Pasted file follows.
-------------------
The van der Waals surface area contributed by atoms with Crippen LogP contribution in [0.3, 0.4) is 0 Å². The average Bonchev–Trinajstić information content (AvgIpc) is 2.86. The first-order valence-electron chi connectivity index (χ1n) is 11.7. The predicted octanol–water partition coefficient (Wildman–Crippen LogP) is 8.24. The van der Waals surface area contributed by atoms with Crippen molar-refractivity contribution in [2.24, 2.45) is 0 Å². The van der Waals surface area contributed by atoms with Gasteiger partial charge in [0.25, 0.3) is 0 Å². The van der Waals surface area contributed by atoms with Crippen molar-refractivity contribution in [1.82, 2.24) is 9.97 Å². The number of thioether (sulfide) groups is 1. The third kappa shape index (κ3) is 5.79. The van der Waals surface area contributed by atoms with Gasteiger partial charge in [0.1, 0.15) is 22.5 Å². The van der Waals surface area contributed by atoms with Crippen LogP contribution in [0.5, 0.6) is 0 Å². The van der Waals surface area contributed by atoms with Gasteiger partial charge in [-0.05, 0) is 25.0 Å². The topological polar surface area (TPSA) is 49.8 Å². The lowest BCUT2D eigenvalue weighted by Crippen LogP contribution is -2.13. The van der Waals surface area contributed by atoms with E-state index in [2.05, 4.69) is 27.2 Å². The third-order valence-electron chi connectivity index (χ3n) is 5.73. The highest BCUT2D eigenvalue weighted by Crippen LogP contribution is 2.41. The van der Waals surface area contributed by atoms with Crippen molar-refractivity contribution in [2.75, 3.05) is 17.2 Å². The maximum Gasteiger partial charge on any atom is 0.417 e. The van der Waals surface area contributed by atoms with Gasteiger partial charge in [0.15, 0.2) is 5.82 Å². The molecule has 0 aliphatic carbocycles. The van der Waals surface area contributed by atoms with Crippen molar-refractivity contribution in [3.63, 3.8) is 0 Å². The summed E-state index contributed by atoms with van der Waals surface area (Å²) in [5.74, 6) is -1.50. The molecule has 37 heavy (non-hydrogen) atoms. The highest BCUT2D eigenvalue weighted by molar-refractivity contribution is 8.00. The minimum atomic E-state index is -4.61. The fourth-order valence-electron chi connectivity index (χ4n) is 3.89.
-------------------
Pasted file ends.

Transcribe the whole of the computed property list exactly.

The van der Waals surface area contributed by atoms with Crippen LogP contribution in [0.3, 0.4) is 0 Å². The average Bonchev–Trinajstić information content (AvgIpc) is 2.86. The first-order valence-electron chi connectivity index (χ1n) is 11.7. The predicted octanol–water partition coefficient (Wildman–Crippen LogP) is 8.24. The van der Waals surface area contributed by atoms with Crippen molar-refractivity contribution in [2.24, 2.45) is 0 Å². The van der Waals surface area contributed by atoms with Gasteiger partial charge in [0.25, 0.3) is 0 Å². The van der Waals surface area contributed by atoms with Crippen molar-refractivity contribution in [1.82, 2.24) is 9.97 Å². The number of thioether (sulfide) groups is 1. The third kappa shape index (κ3) is 5.79. The van der Waals surface area contributed by atoms with Gasteiger partial charge in [0.1, 0.15) is 22.5 Å². The van der Waals surface area contributed by atoms with Crippen LogP contribution in [0.5, 0.6) is 0 Å². The van der Waals surface area contributed by atoms with Gasteiger partial charge in [-0.05, 0) is 25.0 Å². The topological polar surface area (TPSA) is 49.8 Å². The lowest BCUT2D eigenvalue weighted by Crippen LogP contribution is -2.13. The van der Waals surface area contributed by atoms with E-state index in [2.05, 4.69) is 27.2 Å². The third-order valence-electron chi connectivity index (χ3n) is 5.73. The highest BCUT2D eigenvalue weighted by Crippen LogP contribution is 2.41. The van der Waals surface area contributed by atoms with Crippen molar-refractivity contribution in [2.75, 3.05) is 17.2 Å². The maximum Gasteiger partial charge on any atom is 0.417 e. The van der Waals surface area contributed by atoms with Gasteiger partial charge in [0.15, 0.2) is 5.82 Å². The molecule has 0 aliphatic carbocycles. The van der Waals surface area contributed by atoms with Crippen molar-refractivity contribution in [3.63, 3.8) is 0 Å². The summed E-state index contributed by atoms with van der Waals surface area (Å²) in [5.74, 6) is -1.50. The molecule has 37 heavy (non-hydrogen) atoms. The highest BCUT2D eigenvalue weighted by molar-refractivity contribution is 8.00. The minimum atomic E-state index is -4.61. The fourth-order valence-electron chi connectivity index (χ4n) is 3.89.